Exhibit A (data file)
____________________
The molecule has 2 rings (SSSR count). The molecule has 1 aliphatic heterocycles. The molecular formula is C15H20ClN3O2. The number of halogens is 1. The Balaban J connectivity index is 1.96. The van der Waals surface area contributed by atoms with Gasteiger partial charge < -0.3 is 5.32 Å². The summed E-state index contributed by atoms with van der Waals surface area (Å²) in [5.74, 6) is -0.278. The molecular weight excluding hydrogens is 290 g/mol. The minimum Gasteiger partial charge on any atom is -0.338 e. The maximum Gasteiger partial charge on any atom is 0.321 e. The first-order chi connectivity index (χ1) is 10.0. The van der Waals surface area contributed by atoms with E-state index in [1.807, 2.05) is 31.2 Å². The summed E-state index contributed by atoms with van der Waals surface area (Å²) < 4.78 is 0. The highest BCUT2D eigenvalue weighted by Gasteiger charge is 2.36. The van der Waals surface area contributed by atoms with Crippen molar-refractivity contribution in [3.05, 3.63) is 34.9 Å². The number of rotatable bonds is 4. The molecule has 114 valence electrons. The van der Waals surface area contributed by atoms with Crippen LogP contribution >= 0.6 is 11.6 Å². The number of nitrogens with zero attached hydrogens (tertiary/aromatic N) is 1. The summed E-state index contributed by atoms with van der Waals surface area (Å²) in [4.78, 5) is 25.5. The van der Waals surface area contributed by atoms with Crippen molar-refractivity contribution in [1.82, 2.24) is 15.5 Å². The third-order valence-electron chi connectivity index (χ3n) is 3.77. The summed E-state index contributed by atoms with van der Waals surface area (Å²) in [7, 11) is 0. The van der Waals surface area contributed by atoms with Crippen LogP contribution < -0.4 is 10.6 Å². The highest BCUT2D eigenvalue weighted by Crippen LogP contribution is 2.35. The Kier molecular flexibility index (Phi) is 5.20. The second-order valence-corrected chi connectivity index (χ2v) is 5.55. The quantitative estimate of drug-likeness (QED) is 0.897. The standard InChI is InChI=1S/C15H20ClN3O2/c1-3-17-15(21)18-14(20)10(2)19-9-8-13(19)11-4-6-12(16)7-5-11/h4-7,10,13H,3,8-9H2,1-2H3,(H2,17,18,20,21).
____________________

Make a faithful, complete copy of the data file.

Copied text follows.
The molecule has 2 rings (SSSR count). The molecule has 1 aliphatic heterocycles. The molecular formula is C15H20ClN3O2. The number of halogens is 1. The Balaban J connectivity index is 1.96. The van der Waals surface area contributed by atoms with Gasteiger partial charge < -0.3 is 5.32 Å². The summed E-state index contributed by atoms with van der Waals surface area (Å²) in [5.74, 6) is -0.278. The molecular weight excluding hydrogens is 290 g/mol. The minimum Gasteiger partial charge on any atom is -0.338 e. The maximum Gasteiger partial charge on any atom is 0.321 e. The first-order chi connectivity index (χ1) is 10.0. The van der Waals surface area contributed by atoms with E-state index in [1.807, 2.05) is 31.2 Å². The summed E-state index contributed by atoms with van der Waals surface area (Å²) < 4.78 is 0. The highest BCUT2D eigenvalue weighted by Gasteiger charge is 2.36. The van der Waals surface area contributed by atoms with Crippen molar-refractivity contribution in [3.05, 3.63) is 34.9 Å². The number of rotatable bonds is 4. The molecule has 114 valence electrons. The van der Waals surface area contributed by atoms with Crippen LogP contribution >= 0.6 is 11.6 Å². The number of nitrogens with zero attached hydrogens (tertiary/aromatic N) is 1. The summed E-state index contributed by atoms with van der Waals surface area (Å²) in [4.78, 5) is 25.5. The van der Waals surface area contributed by atoms with Crippen molar-refractivity contribution in [1.82, 2.24) is 15.5 Å². The third-order valence-electron chi connectivity index (χ3n) is 3.77. The summed E-state index contributed by atoms with van der Waals surface area (Å²) in [7, 11) is 0. The van der Waals surface area contributed by atoms with Crippen LogP contribution < -0.4 is 10.6 Å². The highest BCUT2D eigenvalue weighted by Crippen LogP contribution is 2.35. The Kier molecular flexibility index (Phi) is 5.20. The second-order valence-corrected chi connectivity index (χ2v) is 5.55. The quantitative estimate of drug-likeness (QED) is 0.897. The standard InChI is InChI=1S/C15H20ClN3O2/c1-3-17-15(21)18-14(20)10(2)19-9-8-13(19)11-4-6-12(16)7-5-11/h4-7,10,13H,3,8-9H2,1-2H3,(H2,17,18,20,21).